This ain't your mama's seder plate
When trying to understand all the abstract and lofty notions that come along with Judaism--and parenting, for that matter--sometimes it's nice to know that there are certain things money can buy. Filling your home with a few essential items is a simple way to embrace Jewish traditions while offering a jumping off point to teach your children about their background. And plus, some of these items are real lookers. Here's a list of Judaica that we at Kveller find just awesome enough to earn a spot in our readers' homes. Happy shopping!
A mezuzah is a small scroll inscribed with verses from the Torah that is enclosed in a decorative case. It is customary to hang a mezuzah on the doorpost of every room in a house to mark a family's commitment to creating a Jewish household. Plenty of people choose to only hang a mezuzah on their front door, too.
These days, there are plenty of truly beautiful mezuzot (plural of mezuzah) for sale in stores and online. The Jewish Museum Shop offers a great variety, like this darling polka dot mezuzah ($48). Another good place to look is Etsy.com, where shop owners sell their unique handmade items. Check out Emily Rosenfeld's Etsy shop for one of a kind mezuzot like this pewter dove and olive branch ($36) that will complete any doorpost.
Keep in mind, mezuzah scrolls are usually sold separately, and can be found at most stores and websites that sell Judaica.
Shabbat officially begins at sundown on Friday night and includes the kiddush ceremony. The kiddush cup is filled with wine and a prayer is recited. Even if you don't plan to observe Shabbat every week, a kiddush cup can be a lovely addition to your dining room table.
If you want a more traditional kiddush cup, you can't go wrong with a sterling silver cup from Jewish Bazaar ($30). This one even comes with a snazzy velvet box, and you can never have too many snazzy velvet boxes.
For those looking to spruce up the cup, Modern Tribe has a great pewter branch kiddush cup ($56) that won't resemble anything your grandmother owns but will look stylish on your table any day of the week. Also check out the matching candlestick holders to complete the look. If Israeli artwork is more your thing, check out this colorful hand-painted wooden kiddush cup ($61) from Zara Mart.
Nearly every Jewish holiday involves candle lighting in some way. Commonly, two candles are lit to begin Shabbat while a blessing is recited.
Luckily for you, while there are many Shabbat-specific candlestick holders available, any candlestick holder will do, so you're free to find a pair that will go perfectly with your décor. Anthropologie has some wonderful vintage-inspired candlestick holders that you can even mix and match (Analiese Taper Holder, Orange $24, Analiese Tape Holder, Gold Leaves $24).
Or, if you're feeling spendy, Gallery Judaica has a chic set of modern candlestick holders ($630) that will lighten any Shabbat dinner (and your wallet at the same time).
A menorah (or, if you want to get technical, a hanukkiyah) is the nine-branched candelabrum used in the celebration of Hanukkah. A new candle is lit each night of Hanukkah, with the ninth spot reserved for the shamash, the candle used to light the others.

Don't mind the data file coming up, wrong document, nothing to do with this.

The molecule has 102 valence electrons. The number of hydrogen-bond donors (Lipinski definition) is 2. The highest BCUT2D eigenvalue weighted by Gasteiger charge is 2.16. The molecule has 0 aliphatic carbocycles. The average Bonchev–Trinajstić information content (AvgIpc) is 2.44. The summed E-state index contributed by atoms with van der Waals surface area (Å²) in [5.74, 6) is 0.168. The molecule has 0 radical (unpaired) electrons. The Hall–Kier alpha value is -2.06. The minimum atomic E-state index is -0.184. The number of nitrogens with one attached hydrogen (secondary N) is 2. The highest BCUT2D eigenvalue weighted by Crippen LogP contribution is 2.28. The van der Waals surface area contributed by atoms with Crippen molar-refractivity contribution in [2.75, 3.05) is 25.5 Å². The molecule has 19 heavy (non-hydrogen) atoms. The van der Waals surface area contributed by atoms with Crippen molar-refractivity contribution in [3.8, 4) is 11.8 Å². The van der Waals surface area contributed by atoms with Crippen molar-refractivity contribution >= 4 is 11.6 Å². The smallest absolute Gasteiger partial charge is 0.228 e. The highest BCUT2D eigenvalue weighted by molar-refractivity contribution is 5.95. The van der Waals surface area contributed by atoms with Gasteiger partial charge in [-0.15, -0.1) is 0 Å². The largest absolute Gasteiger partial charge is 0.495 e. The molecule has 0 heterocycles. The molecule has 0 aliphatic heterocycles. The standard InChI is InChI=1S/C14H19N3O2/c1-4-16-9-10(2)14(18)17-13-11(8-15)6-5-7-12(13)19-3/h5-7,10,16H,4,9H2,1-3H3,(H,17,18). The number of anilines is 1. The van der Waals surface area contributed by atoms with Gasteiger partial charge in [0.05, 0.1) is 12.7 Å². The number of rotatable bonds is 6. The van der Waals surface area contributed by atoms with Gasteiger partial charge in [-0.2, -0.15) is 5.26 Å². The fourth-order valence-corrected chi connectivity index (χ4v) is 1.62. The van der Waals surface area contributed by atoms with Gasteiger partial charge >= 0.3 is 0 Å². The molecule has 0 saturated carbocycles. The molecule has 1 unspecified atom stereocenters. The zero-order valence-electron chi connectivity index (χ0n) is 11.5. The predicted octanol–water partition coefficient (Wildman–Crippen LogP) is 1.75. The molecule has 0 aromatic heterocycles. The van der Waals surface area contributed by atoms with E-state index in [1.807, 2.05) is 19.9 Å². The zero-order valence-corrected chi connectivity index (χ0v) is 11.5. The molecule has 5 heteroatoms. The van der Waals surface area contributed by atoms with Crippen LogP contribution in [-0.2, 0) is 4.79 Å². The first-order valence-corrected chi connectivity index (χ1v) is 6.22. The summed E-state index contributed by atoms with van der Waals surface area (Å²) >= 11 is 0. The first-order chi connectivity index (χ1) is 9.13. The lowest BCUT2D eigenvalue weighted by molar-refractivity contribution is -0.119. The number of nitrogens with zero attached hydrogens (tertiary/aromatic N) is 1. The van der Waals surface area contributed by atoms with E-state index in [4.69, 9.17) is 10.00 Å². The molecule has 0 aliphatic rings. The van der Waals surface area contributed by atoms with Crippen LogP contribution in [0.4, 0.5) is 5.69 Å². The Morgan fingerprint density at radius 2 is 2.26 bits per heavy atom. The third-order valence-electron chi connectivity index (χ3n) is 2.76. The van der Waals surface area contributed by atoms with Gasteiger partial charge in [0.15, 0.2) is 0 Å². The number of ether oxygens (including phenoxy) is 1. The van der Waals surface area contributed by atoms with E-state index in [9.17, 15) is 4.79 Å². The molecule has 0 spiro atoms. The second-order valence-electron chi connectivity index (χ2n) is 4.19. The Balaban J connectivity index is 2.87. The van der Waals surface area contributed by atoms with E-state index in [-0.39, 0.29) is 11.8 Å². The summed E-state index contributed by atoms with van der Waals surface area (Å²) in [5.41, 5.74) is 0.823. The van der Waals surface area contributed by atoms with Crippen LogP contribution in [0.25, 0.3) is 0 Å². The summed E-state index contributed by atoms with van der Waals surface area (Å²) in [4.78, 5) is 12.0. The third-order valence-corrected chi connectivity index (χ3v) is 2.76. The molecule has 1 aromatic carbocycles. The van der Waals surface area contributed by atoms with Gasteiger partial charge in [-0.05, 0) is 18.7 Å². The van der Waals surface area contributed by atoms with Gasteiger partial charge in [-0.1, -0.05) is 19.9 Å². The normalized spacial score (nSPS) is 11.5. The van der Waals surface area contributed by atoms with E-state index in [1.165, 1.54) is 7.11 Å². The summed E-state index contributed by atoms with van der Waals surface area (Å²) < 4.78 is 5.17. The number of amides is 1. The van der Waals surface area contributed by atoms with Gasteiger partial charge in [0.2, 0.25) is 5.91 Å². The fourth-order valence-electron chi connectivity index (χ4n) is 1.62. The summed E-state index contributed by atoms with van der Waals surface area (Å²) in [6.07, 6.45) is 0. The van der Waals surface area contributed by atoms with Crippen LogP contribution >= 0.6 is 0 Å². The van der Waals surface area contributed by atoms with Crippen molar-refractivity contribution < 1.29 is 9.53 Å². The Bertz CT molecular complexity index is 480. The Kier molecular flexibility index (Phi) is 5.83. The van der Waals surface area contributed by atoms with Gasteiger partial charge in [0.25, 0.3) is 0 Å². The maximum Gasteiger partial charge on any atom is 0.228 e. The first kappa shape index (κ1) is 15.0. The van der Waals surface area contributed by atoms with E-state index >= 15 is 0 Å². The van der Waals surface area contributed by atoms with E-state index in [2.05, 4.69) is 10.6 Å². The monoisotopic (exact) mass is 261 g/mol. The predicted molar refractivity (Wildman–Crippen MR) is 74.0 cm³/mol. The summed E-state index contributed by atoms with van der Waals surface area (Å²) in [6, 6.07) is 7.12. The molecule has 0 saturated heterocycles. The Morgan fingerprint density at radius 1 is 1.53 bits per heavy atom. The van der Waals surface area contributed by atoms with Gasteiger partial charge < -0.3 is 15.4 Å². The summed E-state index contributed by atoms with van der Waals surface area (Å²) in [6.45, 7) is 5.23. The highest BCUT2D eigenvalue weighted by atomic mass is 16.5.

Children love to participate in Hanukkah because of all the exciting rituals involved. Presents! Chocolate! Start your youngster off early with this fun plush menorah ($14.95) from Modern Tribe or get biblical with this cute Noah's Ark menorah ($43) from Zion Judaica.
For those of us old enough to play with fire, there are enough tempting menorahs out there for every night of Hanukkah, and then some. This elegant olive branch menorah ($210) from The Jewish Museum Shop conjures up peace and harmony and all those other fuzzy holiday feelings. Be warned, though, this one isn't technically "kosher" for Hanukkah--the eight candles are supposed to be in a row--but if you're not a stickler for such things, it sure is pretty. If you like doing things the old fashioned way, this matchstick menorah ($240) from Unica Home actually uses oil candles, just like our pals, the Maccabees.
Tzedakah (translated loosely as “charity”) is one of the fundamental tenets of Judaism. Having a specially designated tzedakah box in your home is a great way for you and your children to make a ritual of offering spare change to those less fortunate. Leave the tzedakah box in a common area and when the time comes, choose a cause that you and your family feel good about contributing to.
The seder plate is the centerpiece of the Passover table. It is filled with five or six items that have come to represent different parts of the Passover story, including haroset (a mixture of fruit, wine, and nuts), a roasted egg, and bitter herbs.
While nobody is actually eating off this plate, you may still want a stylish seder. Modern Tribe comes through once again with a number of aestheticaly pleasing plates, like this pleasant bird-inspired seder plate ($49) and this uniquely shaped plate ($129) from an Israeli designer.
And for all the bookworms out there, you'll be happy to know that Passover is largely about reading from the Haggadah, the book containing the passages and instructions to be used during the seder. What better way to honor this tradition than a book-shaped seder plate ($235) from The Spertus Institute Shop.